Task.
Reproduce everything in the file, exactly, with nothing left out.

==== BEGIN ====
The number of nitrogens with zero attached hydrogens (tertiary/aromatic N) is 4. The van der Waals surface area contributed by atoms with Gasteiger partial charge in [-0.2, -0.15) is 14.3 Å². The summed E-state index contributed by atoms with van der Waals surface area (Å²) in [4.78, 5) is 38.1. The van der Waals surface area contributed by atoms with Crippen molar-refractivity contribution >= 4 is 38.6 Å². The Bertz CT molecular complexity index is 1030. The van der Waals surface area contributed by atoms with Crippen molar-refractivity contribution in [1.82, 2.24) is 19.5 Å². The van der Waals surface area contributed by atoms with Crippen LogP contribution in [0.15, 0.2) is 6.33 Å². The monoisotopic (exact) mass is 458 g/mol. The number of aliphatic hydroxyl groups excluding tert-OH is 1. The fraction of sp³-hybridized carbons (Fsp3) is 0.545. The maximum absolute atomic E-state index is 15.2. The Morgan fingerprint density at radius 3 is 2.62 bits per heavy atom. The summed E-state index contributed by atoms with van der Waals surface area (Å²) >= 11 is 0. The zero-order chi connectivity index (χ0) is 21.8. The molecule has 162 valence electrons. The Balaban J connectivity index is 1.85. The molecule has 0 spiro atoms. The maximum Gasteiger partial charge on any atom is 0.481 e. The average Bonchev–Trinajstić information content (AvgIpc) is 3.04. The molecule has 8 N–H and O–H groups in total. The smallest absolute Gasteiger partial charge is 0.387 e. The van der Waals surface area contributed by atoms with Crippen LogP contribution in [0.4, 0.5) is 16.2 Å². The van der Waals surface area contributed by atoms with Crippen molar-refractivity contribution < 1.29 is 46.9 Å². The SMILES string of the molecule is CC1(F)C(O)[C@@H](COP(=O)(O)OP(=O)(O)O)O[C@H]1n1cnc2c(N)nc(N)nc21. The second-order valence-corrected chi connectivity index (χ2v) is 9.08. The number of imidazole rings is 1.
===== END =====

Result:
The number of nitrogens with zero attached hydrogens (tertiary/aromatic N) is 4. The van der Waals surface area contributed by atoms with Gasteiger partial charge in [-0.2, -0.15) is 14.3 Å². The summed E-state index contributed by atoms with van der Waals surface area (Å²) in [4.78, 5) is 38.1. The van der Waals surface area contributed by atoms with Crippen molar-refractivity contribution >= 4 is 38.6 Å². The Bertz CT molecular complexity index is 1030. The van der Waals surface area contributed by atoms with Crippen molar-refractivity contribution in [1.82, 2.24) is 19.5 Å². The van der Waals surface area contributed by atoms with Crippen LogP contribution in [0.15, 0.2) is 6.33 Å². The monoisotopic (exact) mass is 458 g/mol. The number of aliphatic hydroxyl groups excluding tert-OH is 1. The fraction of sp³-hybridized carbons (Fsp3) is 0.545. The maximum absolute atomic E-state index is 15.2. The Morgan fingerprint density at radius 3 is 2.62 bits per heavy atom. The summed E-state index contributed by atoms with van der Waals surface area (Å²) >= 11 is 0. The zero-order chi connectivity index (χ0) is 21.8. The molecule has 162 valence electrons. The Balaban J connectivity index is 1.85. The molecule has 0 spiro atoms. The maximum Gasteiger partial charge on any atom is 0.481 e. The average Bonchev–Trinajstić information content (AvgIpc) is 3.04. The molecule has 8 N–H and O–H groups in total. The smallest absolute Gasteiger partial charge is 0.387 e. The van der Waals surface area contributed by atoms with Crippen LogP contribution in [0.4, 0.5) is 16.2 Å². The van der Waals surface area contributed by atoms with Crippen molar-refractivity contribution < 1.29 is 46.9 Å². The SMILES string of the molecule is CC1(F)C(O)[C@@H](COP(=O)(O)OP(=O)(O)O)O[C@H]1n1cnc2c(N)nc(N)nc21. The second-order valence-corrected chi connectivity index (χ2v) is 9.08. The number of imidazole rings is 1.